In the Spring of 1999 an effort to rescue the stone and revive local knowledge of its legend, was made by local Community Councillors who mustered volunteer help to clear the ground around the stone and the adjacent base of a wayside cross (or abandoned mill stone).
The two stones can be found by the side of the road from Penygarn to the Old Church above the valley of the Black Brook. Nearby is a stone stile marking one end of a footpath down into the valley and across to The Glyn. When coffins were carried by strong men (because the lanes were unmetalled and often unfit for wheeled traffic) the large rectangular stone was used as a convenient resting place after the climb either from the Glyn or from Penygarn. The opportunity was often taken to sing a psalm or a hymn and to tidy one’s dress and perhaps revive one’s physical state. Some refer to the stone as a seat, but it seems more likely that the coffin was placed upon it for no other reason than to ease the effort made in lifting it again after the rest.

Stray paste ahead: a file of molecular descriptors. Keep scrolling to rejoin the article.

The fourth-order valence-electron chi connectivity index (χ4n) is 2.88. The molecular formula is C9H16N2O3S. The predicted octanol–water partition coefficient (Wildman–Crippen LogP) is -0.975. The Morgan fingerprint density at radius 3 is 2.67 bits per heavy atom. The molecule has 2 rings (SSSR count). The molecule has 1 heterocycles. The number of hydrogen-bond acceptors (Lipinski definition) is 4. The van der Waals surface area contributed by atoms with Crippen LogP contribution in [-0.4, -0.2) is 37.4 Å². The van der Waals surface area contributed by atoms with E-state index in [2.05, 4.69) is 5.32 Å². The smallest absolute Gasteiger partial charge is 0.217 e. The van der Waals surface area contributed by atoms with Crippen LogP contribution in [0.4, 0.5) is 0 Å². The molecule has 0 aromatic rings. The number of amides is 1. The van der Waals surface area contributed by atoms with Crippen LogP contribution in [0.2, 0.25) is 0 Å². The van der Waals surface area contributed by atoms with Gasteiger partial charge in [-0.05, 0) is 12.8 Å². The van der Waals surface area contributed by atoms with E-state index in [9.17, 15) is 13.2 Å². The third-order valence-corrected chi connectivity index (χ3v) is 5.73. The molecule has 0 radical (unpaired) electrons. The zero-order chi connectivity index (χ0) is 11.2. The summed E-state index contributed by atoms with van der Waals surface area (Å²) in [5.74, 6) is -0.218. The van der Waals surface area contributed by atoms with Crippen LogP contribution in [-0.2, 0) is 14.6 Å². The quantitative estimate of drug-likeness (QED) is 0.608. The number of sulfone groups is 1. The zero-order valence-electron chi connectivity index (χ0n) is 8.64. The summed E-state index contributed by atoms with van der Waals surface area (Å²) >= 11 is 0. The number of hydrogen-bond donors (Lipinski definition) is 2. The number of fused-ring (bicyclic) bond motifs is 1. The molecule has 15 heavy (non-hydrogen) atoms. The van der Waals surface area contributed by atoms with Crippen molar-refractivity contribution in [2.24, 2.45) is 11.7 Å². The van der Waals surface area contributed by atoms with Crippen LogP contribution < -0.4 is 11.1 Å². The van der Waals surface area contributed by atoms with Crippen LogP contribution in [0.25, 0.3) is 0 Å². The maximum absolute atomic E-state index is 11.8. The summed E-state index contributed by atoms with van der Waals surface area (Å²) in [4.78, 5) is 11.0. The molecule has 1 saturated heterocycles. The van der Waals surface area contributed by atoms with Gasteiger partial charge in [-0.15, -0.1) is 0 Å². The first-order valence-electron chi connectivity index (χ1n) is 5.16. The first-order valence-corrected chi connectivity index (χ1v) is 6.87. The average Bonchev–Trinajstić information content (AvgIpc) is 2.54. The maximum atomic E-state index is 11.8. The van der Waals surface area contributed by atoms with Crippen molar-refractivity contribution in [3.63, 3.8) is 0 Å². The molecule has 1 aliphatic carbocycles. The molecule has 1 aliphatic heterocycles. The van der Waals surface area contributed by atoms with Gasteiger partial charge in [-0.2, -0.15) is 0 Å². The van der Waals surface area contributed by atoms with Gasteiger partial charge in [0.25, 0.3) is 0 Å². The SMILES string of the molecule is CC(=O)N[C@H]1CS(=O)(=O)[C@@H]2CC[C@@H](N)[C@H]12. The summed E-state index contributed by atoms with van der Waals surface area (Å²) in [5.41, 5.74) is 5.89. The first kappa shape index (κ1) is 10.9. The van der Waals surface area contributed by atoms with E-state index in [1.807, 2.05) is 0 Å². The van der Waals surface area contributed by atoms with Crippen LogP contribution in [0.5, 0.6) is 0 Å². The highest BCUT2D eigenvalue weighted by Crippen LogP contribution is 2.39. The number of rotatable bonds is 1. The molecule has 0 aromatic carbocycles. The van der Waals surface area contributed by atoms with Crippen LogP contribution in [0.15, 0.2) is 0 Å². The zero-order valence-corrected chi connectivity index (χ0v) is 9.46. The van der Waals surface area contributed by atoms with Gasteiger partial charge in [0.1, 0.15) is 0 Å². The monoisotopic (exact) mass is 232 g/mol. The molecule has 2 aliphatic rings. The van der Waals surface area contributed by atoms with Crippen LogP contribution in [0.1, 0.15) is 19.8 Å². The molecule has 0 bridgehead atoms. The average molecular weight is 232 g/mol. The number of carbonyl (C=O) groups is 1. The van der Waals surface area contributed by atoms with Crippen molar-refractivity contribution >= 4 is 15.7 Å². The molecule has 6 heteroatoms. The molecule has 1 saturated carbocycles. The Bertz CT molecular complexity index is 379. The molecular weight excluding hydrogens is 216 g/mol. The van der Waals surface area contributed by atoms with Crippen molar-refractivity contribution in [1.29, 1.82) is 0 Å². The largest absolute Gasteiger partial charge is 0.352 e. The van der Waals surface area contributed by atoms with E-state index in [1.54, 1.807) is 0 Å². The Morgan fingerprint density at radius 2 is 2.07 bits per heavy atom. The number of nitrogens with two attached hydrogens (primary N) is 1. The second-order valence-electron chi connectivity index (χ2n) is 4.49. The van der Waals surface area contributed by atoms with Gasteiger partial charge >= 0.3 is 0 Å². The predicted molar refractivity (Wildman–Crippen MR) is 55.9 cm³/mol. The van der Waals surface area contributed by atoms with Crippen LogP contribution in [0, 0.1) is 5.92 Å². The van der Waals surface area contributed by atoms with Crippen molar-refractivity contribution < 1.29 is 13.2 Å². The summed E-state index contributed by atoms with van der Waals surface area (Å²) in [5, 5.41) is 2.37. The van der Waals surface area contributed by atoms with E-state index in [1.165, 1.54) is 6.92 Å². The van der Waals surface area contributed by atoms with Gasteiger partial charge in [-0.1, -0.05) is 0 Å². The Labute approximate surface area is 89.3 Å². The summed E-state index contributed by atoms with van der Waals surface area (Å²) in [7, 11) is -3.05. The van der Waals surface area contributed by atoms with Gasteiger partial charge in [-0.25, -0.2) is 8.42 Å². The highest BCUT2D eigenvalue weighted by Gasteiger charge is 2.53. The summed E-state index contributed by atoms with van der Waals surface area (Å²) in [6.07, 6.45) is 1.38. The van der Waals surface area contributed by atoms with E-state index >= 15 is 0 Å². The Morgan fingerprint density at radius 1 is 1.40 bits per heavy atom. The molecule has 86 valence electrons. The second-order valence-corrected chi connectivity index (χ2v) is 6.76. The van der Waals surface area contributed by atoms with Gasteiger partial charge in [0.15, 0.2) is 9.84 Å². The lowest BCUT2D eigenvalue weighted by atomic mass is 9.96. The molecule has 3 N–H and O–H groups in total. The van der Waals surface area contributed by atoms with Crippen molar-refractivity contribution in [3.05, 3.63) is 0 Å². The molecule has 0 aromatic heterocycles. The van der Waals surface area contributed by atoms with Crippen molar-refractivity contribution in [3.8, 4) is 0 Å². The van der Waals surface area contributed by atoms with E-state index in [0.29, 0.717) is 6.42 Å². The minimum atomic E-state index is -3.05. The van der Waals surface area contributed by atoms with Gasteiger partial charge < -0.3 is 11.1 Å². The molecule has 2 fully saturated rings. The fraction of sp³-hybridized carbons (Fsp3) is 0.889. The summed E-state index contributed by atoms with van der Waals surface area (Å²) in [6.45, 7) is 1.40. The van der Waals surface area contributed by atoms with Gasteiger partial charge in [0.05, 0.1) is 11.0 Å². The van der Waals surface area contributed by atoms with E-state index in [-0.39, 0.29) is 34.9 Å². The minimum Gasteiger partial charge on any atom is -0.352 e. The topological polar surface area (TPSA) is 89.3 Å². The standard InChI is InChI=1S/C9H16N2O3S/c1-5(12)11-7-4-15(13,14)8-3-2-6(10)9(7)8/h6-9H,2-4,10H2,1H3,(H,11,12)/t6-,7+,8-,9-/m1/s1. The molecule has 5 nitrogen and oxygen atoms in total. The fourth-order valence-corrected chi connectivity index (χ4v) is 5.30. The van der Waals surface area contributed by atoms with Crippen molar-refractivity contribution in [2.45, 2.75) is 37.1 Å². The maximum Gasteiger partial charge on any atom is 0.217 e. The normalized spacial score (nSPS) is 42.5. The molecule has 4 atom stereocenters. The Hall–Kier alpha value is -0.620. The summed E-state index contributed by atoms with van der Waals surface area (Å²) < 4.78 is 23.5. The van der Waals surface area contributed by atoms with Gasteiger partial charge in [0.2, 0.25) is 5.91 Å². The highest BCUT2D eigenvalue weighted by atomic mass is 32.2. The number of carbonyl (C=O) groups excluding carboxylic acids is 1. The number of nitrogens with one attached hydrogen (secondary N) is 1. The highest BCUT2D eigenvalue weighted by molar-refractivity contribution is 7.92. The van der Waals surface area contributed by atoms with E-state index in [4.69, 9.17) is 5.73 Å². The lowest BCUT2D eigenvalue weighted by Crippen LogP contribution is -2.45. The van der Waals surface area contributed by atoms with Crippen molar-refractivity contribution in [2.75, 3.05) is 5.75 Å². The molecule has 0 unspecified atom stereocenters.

Local practices such as this often create their own legends and this is no exception. The coffin of a miserly farmer was once dropped clumsily on the stone, to be followed by groans from within and the discovery of the occupant recovering from a cataleptic fit. When eventually the old man died and the funeral party was again about to rest at the coffin stone it was urged on by the young window shouting “No stopping this time! Get on to the churchyard with him”!” [See also Coffins and Corpses]
With the site clear of grass and undergrowth and the stones raised from their sunken beds, it is not uncommon now for funeral parties to observe the old custom and stop for a few moments on the way to the church. The reason for the stopping can be explained to those who ask and the value of retaining direct links with living history acknowledged.
[from: Penallt Revisited]